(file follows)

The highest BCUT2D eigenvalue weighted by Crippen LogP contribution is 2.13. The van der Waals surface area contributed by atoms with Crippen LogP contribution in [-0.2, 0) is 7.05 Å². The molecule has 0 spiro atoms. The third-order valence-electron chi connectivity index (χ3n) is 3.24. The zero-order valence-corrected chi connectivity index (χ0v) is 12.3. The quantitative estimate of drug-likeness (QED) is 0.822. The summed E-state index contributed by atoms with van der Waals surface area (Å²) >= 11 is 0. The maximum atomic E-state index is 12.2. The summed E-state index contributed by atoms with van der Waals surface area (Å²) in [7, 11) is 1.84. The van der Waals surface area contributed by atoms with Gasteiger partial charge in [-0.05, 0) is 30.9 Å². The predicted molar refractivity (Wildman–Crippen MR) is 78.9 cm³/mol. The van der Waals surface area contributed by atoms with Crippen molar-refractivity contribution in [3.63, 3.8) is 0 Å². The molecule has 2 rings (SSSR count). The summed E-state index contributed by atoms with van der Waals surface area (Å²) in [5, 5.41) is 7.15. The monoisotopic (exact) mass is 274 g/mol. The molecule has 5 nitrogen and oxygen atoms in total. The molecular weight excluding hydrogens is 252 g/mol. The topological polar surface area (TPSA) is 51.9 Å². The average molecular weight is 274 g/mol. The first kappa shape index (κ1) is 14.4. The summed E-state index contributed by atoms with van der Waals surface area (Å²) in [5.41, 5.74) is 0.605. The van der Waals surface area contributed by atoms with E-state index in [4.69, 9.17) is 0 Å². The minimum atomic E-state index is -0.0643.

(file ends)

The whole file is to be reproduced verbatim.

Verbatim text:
The highest BCUT2D eigenvalue weighted by Crippen LogP contribution is 2.13. The van der Waals surface area contributed by atoms with Crippen LogP contribution in [-0.2, 0) is 7.05 Å². The molecule has 0 spiro atoms. The third-order valence-electron chi connectivity index (χ3n) is 3.24. The zero-order valence-corrected chi connectivity index (χ0v) is 12.3. The quantitative estimate of drug-likeness (QED) is 0.822. The summed E-state index contributed by atoms with van der Waals surface area (Å²) >= 11 is 0. The maximum atomic E-state index is 12.2. The summed E-state index contributed by atoms with van der Waals surface area (Å²) in [7, 11) is 1.84. The van der Waals surface area contributed by atoms with Gasteiger partial charge in [-0.05, 0) is 30.9 Å². The predicted molar refractivity (Wildman–Crippen MR) is 78.9 cm³/mol. The van der Waals surface area contributed by atoms with Crippen molar-refractivity contribution in [3.63, 3.8) is 0 Å². The molecule has 2 rings (SSSR count). The summed E-state index contributed by atoms with van der Waals surface area (Å²) in [5, 5.41) is 7.15. The monoisotopic (exact) mass is 274 g/mol. The molecule has 5 nitrogen and oxygen atoms in total. The molecular weight excluding hydrogens is 252 g/mol. The topological polar surface area (TPSA) is 51.9 Å². The average molecular weight is 274 g/mol. The first kappa shape index (κ1) is 14.4. The summed E-state index contributed by atoms with van der Waals surface area (Å²) in [5.41, 5.74) is 0.605. The van der Waals surface area contributed by atoms with E-state index in [4.69, 9.17) is 0 Å². The minimum atomic E-state index is -0.0643.